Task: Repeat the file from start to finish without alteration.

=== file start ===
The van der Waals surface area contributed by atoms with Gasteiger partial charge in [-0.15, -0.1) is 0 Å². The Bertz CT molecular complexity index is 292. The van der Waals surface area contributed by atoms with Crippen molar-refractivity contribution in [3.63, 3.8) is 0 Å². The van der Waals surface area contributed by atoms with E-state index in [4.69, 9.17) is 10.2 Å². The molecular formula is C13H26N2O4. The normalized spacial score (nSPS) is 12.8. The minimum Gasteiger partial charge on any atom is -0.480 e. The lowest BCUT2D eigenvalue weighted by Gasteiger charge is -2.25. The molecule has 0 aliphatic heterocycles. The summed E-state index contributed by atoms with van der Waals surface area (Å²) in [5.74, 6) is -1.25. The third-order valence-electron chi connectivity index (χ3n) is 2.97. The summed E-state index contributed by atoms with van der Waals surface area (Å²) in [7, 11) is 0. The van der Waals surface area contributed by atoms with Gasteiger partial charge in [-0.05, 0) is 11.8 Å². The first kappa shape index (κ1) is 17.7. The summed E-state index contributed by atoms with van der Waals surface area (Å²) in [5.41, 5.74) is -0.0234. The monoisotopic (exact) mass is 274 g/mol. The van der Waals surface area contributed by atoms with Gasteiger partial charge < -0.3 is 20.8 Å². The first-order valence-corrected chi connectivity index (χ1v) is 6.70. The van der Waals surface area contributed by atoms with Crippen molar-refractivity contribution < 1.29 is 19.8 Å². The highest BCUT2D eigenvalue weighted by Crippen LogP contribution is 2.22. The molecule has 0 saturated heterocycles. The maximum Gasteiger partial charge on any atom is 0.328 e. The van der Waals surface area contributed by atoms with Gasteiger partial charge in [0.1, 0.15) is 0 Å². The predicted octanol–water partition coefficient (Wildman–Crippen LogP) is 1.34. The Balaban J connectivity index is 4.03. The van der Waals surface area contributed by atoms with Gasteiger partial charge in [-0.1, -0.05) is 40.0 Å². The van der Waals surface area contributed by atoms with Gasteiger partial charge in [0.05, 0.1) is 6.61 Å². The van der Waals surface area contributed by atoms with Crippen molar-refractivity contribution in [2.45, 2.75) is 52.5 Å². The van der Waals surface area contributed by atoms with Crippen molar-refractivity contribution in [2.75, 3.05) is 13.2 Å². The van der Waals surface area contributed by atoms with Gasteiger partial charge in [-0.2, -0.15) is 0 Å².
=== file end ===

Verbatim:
The van der Waals surface area contributed by atoms with Gasteiger partial charge in [-0.15, -0.1) is 0 Å². The Bertz CT molecular complexity index is 292. The van der Waals surface area contributed by atoms with Crippen molar-refractivity contribution in [3.63, 3.8) is 0 Å². The van der Waals surface area contributed by atoms with E-state index in [4.69, 9.17) is 10.2 Å². The molecular formula is C13H26N2O4. The normalized spacial score (nSPS) is 12.8. The minimum Gasteiger partial charge on any atom is -0.480 e. The lowest BCUT2D eigenvalue weighted by Gasteiger charge is -2.25. The molecule has 0 aliphatic heterocycles. The summed E-state index contributed by atoms with van der Waals surface area (Å²) in [5.74, 6) is -1.25. The third-order valence-electron chi connectivity index (χ3n) is 2.97. The summed E-state index contributed by atoms with van der Waals surface area (Å²) in [7, 11) is 0. The van der Waals surface area contributed by atoms with Gasteiger partial charge in [-0.05, 0) is 11.8 Å². The first kappa shape index (κ1) is 17.7. The summed E-state index contributed by atoms with van der Waals surface area (Å²) in [5.41, 5.74) is -0.0234. The monoisotopic (exact) mass is 274 g/mol. The van der Waals surface area contributed by atoms with Gasteiger partial charge < -0.3 is 20.8 Å². The first-order valence-corrected chi connectivity index (χ1v) is 6.70. The van der Waals surface area contributed by atoms with Crippen molar-refractivity contribution < 1.29 is 19.8 Å². The highest BCUT2D eigenvalue weighted by Crippen LogP contribution is 2.22. The molecule has 0 saturated heterocycles. The maximum Gasteiger partial charge on any atom is 0.328 e. The van der Waals surface area contributed by atoms with Gasteiger partial charge in [0.1, 0.15) is 0 Å². The predicted octanol–water partition coefficient (Wildman–Crippen LogP) is 1.34. The Balaban J connectivity index is 4.03. The van der Waals surface area contributed by atoms with Gasteiger partial charge in [-0.1, -0.05) is 40.0 Å². The van der Waals surface area contributed by atoms with Gasteiger partial charge in [0.05, 0.1) is 6.61 Å². The van der Waals surface area contributed by atoms with Crippen molar-refractivity contribution in [2.45, 2.75) is 52.5 Å². The van der Waals surface area contributed by atoms with Crippen molar-refractivity contribution in [2.75, 3.05) is 13.2 Å². The van der Waals surface area contributed by atoms with Gasteiger partial charge in [-0.2, -0.15) is 0 Å².